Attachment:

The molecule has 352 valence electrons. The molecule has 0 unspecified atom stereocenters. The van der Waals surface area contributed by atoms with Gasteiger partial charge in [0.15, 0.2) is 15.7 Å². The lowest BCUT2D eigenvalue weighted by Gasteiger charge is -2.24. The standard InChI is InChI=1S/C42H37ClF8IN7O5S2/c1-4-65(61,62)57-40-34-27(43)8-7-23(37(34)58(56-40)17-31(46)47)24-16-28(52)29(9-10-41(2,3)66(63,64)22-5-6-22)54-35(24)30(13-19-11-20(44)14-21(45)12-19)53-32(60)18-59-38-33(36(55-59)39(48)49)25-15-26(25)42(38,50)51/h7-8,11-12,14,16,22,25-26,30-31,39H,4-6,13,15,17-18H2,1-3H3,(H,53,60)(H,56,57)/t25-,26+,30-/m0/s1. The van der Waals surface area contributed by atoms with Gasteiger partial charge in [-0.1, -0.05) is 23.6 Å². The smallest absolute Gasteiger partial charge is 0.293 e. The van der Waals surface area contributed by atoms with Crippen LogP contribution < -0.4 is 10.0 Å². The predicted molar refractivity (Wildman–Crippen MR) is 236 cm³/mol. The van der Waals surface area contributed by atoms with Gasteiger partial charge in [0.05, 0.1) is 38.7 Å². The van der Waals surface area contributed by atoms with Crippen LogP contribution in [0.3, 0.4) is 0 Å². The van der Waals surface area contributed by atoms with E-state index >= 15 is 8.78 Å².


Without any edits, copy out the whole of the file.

The molecule has 352 valence electrons. The molecule has 0 unspecified atom stereocenters. The van der Waals surface area contributed by atoms with Gasteiger partial charge in [0.15, 0.2) is 15.7 Å². The lowest BCUT2D eigenvalue weighted by Gasteiger charge is -2.24. The standard InChI is InChI=1S/C42H37ClF8IN7O5S2/c1-4-65(61,62)57-40-34-27(43)8-7-23(37(34)58(56-40)17-31(46)47)24-16-28(52)29(9-10-41(2,3)66(63,64)22-5-6-22)54-35(24)30(13-19-11-20(44)14-21(45)12-19)53-32(60)18-59-38-33(36(55-59)39(48)49)25-15-26(25)42(38,50)51/h7-8,11-12,14,16,22,25-26,30-31,39H,4-6,13,15,17-18H2,1-3H3,(H,53,60)(H,56,57)/t25-,26+,30-/m0/s1. The van der Waals surface area contributed by atoms with Gasteiger partial charge in [-0.1, -0.05) is 23.6 Å². The smallest absolute Gasteiger partial charge is 0.293 e. The van der Waals surface area contributed by atoms with Crippen LogP contribution < -0.4 is 10.0 Å². The predicted molar refractivity (Wildman–Crippen MR) is 236 cm³/mol. The van der Waals surface area contributed by atoms with Gasteiger partial charge in [0.05, 0.1) is 38.7 Å². The van der Waals surface area contributed by atoms with Crippen LogP contribution in [0.3, 0.4) is 0 Å². The van der Waals surface area contributed by atoms with E-state index >= 15 is 8.78 Å².